The question of "Matsu and Quemoy (Kinmen)" became an issue in the 1960 U.S. presidential election when Richard Nixon accused John F. Kennedy of being unwilling to commit to using nuclear weapons if the Communist China invaded the Nationalist China outposts.

Bombshells fired by the PRC
Bombshells fired by the PRC

The spent shell casings and fragments have become a recyclable resource for steel for the local economy. Since the Second Taiwan Strait Crisis, Kinmen has become famous for its production of meat cleavers made from bombshells.

See also

Further reading

  • Bush, R. & O'Hanlon, M. (2007). A War Like No Other: The Truth About China's Challenge to America. Wiley. ISBN 0-471-98677-1
  • Bush, R. (2006). Untying the Knot: Making Peace in the Taiwan Strait. Brookings Institution Press. ISBN 0-8157-1290-1
  • Carpenter, T. (2006). America's Coming War with China: A Collision Course over Taiwan. Palgrave Macmillan. ISBN 1-4039-6841-1
  • Cole, B. (2006). Taiwan's Security: History and Prospects. Routledge. ISBN 0-415-36581-3
  • Copper, J. (2006). Playing with Fire: The Looming War with China over Taiwan. Praeger Security International General Interest. ISBN 0-275-98888-0
  • Federation of American Scientists et al. (2006). Chinese Nuclear Forces and U.S. Nuclear War Planning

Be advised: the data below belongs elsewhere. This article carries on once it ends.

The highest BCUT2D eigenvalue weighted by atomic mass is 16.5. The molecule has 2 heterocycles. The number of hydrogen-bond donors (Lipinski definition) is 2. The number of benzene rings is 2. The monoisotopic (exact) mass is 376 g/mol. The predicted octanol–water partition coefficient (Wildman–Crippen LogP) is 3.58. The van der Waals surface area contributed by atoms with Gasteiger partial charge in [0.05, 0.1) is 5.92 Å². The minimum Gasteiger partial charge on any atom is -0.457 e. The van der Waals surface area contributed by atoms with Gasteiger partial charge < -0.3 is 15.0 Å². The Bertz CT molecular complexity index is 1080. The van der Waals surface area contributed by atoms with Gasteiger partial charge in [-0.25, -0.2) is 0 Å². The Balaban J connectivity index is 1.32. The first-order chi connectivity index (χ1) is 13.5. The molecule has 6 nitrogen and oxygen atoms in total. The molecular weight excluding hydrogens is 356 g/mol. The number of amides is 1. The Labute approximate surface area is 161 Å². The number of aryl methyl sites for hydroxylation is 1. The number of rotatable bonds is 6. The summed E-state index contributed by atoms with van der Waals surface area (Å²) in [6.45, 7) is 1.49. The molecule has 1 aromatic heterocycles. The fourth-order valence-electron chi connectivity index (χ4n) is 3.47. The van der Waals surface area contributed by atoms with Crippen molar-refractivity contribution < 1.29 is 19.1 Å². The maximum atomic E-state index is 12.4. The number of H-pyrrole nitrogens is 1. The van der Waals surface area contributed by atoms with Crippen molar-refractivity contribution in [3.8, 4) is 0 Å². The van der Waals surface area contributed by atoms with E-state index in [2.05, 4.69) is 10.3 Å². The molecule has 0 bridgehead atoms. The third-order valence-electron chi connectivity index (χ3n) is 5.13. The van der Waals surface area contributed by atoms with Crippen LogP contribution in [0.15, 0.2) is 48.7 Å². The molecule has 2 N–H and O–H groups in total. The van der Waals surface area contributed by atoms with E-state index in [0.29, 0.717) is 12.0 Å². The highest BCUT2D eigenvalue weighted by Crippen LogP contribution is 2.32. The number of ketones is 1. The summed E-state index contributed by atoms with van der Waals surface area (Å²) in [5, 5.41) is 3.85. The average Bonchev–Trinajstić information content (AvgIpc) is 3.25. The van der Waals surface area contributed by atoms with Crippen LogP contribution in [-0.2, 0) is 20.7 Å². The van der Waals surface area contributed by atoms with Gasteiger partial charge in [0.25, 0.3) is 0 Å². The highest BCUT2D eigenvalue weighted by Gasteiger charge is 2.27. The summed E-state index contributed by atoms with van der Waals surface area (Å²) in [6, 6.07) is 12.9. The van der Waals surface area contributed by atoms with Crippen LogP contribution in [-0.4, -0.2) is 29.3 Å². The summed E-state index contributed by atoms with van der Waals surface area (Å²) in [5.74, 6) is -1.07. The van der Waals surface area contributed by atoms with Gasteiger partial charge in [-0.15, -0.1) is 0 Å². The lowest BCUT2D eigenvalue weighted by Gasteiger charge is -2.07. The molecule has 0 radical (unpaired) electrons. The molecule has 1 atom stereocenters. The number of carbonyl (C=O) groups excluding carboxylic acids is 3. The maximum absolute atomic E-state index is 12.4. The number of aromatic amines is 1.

• Gill, B. (2007). Rising Star: China's New Security Diplomacy. Brookings Institution Press. ISBN 0-8157-3146-9
  • Shirk, S. (2007). China: Fragile Superpower: How China's Internal Politics Could Derail Its Peaceful Rise. Oxford University Press. ISBN 0-19-530609-0
  • Tsang, S. (2006). If China Attacks Taiwan: Military Strategy, Politics and Economics. Routledge. ISBN 0-415-40785-0
  • Tucker, N.B. (2005). Dangerous Strait: the U.S.-Taiwan-China Crisis. Columbia University Press. ISBN 0-231-13564-5
  • Watry, David M. Diplomacy at the Brink: Eisenhower, Churchill, and Eden in the Cold War. Baton Rouge: Louisiana State University Press, 2014.

References

Citations

  1. ^ Maritime Taiwan: Historical Encounters with the East and the West by Shih-Shan Henry Tsai. Page 189. Published 2009
  2. ^ Davies, Peter E. (2014). F-104 Starfighter Units in Combat. Great Britain: Osprey Publishing. pp. 22–23. ISBN 978-1-78096-313-6.
  3. ^ Sidewinder AIM-9. US Naval Academy 2012. Retrieved 21 November 2017.

Sources

External links

This page was last edited on 20 May 2019, at 12:21